Federal authorities released their preliminary report into a plane crash that killed two Horry County men and a 16-year-old boy in Conway earlier this month, according to online records with the National Transportation Safety Board.
The report issued Thursday showed that the plane, a Beech D55 fixed wing multi-engine, took off from the Conway-Horry County Airport about 12 p.m. Aug. 3 and crashed about an hour later at the entrance to Woodcreek subdivision along Dunn Shortcut Road.
James Wayne Major Jr., 39, of Conway was the pilot of the plane while Kenneth James Piuma, 42, of Myrtle Beach and Donald “Donnie” Dale Becker, 16, of Conway were passengers and all died at the scene of the crash, according to Horry County authorities.
In the report, NTSB investigators noted that no flight plan was filed for the personal flight and no weather conditions were involved.
Witnesses told authorities they heard the plane approach from the southwest and noticed it was “extremely low,” according to the report. The witnesses said the plane “then executed a steep right turn, leveled its wings and begun to rock side to side.”The plane spun about 180 degrees and then crashed and exploded.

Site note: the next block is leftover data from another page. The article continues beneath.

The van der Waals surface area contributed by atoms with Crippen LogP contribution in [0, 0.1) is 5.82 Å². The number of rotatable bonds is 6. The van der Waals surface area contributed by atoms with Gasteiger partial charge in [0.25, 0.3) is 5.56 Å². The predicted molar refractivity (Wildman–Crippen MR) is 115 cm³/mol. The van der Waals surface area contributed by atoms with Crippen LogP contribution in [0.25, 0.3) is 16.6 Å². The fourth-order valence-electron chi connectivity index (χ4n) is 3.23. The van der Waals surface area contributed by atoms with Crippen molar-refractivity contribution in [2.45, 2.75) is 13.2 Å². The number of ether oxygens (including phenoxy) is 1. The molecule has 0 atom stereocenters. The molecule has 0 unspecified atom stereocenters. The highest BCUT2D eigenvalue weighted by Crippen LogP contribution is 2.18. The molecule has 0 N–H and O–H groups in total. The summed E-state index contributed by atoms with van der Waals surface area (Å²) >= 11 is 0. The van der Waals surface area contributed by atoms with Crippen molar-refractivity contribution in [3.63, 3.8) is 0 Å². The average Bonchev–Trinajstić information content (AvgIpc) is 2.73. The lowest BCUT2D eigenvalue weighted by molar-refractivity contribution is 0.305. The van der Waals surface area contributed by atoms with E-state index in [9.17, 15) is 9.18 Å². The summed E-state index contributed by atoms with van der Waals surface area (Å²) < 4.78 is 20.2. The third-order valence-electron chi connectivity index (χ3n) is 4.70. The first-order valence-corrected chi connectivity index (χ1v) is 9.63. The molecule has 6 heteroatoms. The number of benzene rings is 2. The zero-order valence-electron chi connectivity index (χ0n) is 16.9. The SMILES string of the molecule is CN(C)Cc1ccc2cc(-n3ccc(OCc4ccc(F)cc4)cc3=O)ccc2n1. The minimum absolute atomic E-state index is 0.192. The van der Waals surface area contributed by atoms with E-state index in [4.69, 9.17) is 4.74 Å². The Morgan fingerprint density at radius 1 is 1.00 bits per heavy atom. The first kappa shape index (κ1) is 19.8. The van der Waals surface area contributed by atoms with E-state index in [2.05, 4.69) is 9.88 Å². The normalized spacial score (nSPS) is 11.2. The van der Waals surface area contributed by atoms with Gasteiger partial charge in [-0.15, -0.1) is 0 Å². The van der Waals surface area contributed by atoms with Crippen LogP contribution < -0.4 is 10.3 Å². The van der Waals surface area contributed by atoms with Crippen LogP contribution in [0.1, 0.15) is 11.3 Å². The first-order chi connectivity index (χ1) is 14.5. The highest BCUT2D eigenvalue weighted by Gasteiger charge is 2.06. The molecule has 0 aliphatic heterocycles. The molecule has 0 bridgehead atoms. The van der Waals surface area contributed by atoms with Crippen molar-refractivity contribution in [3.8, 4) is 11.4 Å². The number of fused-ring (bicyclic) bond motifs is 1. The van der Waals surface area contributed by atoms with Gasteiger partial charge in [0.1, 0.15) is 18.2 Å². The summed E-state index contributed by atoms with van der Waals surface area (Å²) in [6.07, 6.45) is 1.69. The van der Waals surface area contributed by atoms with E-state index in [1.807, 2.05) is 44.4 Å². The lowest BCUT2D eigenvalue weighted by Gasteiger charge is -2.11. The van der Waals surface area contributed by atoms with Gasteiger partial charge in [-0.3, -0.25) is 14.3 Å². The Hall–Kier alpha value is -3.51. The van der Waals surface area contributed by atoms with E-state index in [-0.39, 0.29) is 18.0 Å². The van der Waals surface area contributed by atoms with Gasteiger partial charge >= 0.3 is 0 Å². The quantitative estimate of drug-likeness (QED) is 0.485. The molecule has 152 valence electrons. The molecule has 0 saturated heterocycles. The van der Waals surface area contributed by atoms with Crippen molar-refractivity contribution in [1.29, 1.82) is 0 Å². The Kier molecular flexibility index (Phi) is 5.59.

Horry County and Conway fire crews extinguished the fire and closed Dunn Shortcut Road for more than a day until the wreckage was removed to a salvage facility for NTSB investigators
The crash occurred about two miles from the airport and all flight control equipment were accounted for at the scene, according to the report. Officials also removed a handheld GPS receiver, two smart phones, an iPad mini and a Garmin GTN 750 from the wreckage.
Officials previously said it will be six to nine months before a factual report and up to a year before a probable cause and final report to be completed in the crash.
Major held a private pilot certification that was reissued May 24 with ratings for single-engine and multi-engine planes as well as instrument airplanes, according to records with the Federal Aviation Administration. Major’s certificate was issued May 24.
Piuma also held a student pilot certification issued March 14, according to FAA records.
The plane was registered to Major Aviation LLC., based in Lewes, Delaware, according to an FAA registry. It was manufactured in 1968 and had a valid certificate.
The plane struck a 50-foot tall utility pole and left about 200 people in the immediate area without power, but crews restored it later that night, according to officials with Horry Electric Cooperative.
Contact TONYA ROOT at 444-1723 or follow her at Twitter.com/tonyaroot.